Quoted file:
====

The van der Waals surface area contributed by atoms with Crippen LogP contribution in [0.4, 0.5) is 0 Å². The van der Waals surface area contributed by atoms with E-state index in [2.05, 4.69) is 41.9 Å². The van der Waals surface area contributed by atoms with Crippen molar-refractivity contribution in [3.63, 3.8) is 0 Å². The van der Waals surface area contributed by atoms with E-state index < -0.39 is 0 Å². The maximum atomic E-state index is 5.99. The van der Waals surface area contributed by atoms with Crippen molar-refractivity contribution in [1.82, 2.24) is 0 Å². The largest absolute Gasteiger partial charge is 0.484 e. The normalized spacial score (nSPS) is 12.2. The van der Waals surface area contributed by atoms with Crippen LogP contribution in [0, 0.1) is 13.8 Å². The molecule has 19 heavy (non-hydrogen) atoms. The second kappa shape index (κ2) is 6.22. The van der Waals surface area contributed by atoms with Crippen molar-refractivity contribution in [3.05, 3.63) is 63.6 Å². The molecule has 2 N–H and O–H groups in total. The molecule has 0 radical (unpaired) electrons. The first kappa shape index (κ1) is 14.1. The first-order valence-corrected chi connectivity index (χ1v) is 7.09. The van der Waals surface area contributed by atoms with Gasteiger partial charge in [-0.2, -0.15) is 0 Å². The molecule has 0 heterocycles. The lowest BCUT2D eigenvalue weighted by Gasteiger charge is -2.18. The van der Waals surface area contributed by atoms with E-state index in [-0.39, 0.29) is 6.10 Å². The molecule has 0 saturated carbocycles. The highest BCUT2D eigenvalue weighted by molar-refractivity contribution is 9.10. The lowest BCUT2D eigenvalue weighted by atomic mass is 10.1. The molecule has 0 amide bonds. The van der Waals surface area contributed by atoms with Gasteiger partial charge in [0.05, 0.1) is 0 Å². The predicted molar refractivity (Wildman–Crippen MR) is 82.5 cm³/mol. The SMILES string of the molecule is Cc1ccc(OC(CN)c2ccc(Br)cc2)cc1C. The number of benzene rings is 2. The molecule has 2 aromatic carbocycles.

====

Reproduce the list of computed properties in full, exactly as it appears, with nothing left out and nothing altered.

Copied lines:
The van der Waals surface area contributed by atoms with Crippen LogP contribution in [0.4, 0.5) is 0 Å². The van der Waals surface area contributed by atoms with E-state index in [2.05, 4.69) is 41.9 Å². The van der Waals surface area contributed by atoms with Crippen molar-refractivity contribution in [3.63, 3.8) is 0 Å². The van der Waals surface area contributed by atoms with E-state index < -0.39 is 0 Å². The maximum atomic E-state index is 5.99. The van der Waals surface area contributed by atoms with Crippen molar-refractivity contribution in [1.82, 2.24) is 0 Å². The largest absolute Gasteiger partial charge is 0.484 e. The normalized spacial score (nSPS) is 12.2. The van der Waals surface area contributed by atoms with Crippen LogP contribution in [0, 0.1) is 13.8 Å². The molecule has 19 heavy (non-hydrogen) atoms. The second kappa shape index (κ2) is 6.22. The van der Waals surface area contributed by atoms with Crippen molar-refractivity contribution in [3.05, 3.63) is 63.6 Å². The molecule has 2 N–H and O–H groups in total. The molecule has 0 radical (unpaired) electrons. The first kappa shape index (κ1) is 14.1. The first-order valence-corrected chi connectivity index (χ1v) is 7.09. The van der Waals surface area contributed by atoms with Gasteiger partial charge in [-0.2, -0.15) is 0 Å². The molecule has 0 heterocycles. The lowest BCUT2D eigenvalue weighted by Gasteiger charge is -2.18. The van der Waals surface area contributed by atoms with E-state index in [-0.39, 0.29) is 6.10 Å². The molecule has 0 saturated carbocycles. The highest BCUT2D eigenvalue weighted by molar-refractivity contribution is 9.10. The lowest BCUT2D eigenvalue weighted by atomic mass is 10.1. The molecule has 0 amide bonds. The van der Waals surface area contributed by atoms with Gasteiger partial charge in [0.05, 0.1) is 0 Å². The predicted molar refractivity (Wildman–Crippen MR) is 82.5 cm³/mol. The SMILES string of the molecule is Cc1ccc(OC(CN)c2ccc(Br)cc2)cc1C. The number of benzene rings is 2. The molecule has 2 aromatic carbocycles.